Bringing to the fore the voices of non-binary and female-identifying artists and performers, 45North has speedily found strong footing and embraced their creative potential since their foray into audio plays at the dawn of our first lockdown. Centring queer stories with an urgent candor and reflexivity, 45North’s Written on the Waves audio play series now presents Tabby Lamb’s Darling as their latest, fortnightly instalment.
Hailing from East London, Lamb is a non-binary writer and performer who adroitly exposes the ideological ‘messiness’ of queer revolution and resistance through the story of Peter Pan, or rather, through the stories of Neverland and the ‘real world’ beyond just Peter.
Darling complicates the tenets of adulthood—its notions of isolation, introspection, found family, and more—through a queer lens. Darling is both nostalgic for the anarchy, nonchalance, and pride of early queer activism, while critical of the current changes in its orchestration, doctrine, and mission as it is appropriated into the mainstream by the societies that have for so long admonished and persecuted queer people.
Perfectly cast, legendary avante-garde performance artist David Hoyle embodies the trailblazing, yet transitory queer spirit, with the usual invested social commentary that often accompanies Hoyle’s work, yet also with a calm and contemplative tone—one gained by both the lived experience of being queer and of performing for queer people. Hoyle is as engaging as ever, dropping the illusion of the curtain and simply speaking rawly and honestly to our hearts. As our characters come of age, so do we sober to the current state of our world, where commodification still precludes activism or action, where not even subcultural communities are led by those they aim to protect.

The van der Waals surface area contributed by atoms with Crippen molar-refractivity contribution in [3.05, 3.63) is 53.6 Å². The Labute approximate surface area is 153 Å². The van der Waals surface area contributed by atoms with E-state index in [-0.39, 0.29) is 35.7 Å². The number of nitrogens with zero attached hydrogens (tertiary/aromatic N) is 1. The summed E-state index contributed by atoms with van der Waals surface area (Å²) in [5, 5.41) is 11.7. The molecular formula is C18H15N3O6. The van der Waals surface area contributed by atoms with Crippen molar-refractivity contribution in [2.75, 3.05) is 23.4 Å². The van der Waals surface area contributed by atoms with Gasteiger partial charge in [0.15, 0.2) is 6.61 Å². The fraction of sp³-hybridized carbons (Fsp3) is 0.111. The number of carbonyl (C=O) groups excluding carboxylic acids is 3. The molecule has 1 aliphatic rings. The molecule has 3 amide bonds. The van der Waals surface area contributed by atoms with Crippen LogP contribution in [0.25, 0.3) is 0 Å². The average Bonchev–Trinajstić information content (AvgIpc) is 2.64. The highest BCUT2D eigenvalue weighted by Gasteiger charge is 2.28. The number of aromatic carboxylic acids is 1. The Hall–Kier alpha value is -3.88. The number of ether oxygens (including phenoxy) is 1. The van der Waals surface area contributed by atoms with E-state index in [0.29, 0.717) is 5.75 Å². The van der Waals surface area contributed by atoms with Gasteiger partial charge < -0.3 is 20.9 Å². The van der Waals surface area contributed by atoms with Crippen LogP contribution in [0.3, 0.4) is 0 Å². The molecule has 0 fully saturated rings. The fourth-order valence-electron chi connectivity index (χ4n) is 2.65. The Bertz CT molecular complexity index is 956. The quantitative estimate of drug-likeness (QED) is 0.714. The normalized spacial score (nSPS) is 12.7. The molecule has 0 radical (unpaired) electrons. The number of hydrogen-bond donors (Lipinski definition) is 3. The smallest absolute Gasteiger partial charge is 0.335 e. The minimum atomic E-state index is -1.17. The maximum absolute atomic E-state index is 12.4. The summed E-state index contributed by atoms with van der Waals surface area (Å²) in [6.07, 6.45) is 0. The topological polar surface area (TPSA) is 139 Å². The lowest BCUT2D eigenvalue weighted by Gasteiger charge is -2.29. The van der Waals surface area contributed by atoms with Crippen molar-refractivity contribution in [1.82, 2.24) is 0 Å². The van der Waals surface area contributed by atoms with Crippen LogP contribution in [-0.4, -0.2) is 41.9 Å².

Captivating from beginning to end, from its message to its performance, Darling tactfully examines the contemporary anxieties that define our zeitgeist; those confusions between image vs action, commerce vs community, and reality vs fantasy. Ultimately, Lamb and Hoyle remind us that queerness must remain singular yet communal, and perceptive yet thunderous if we are to protect all those whom compose the queer community.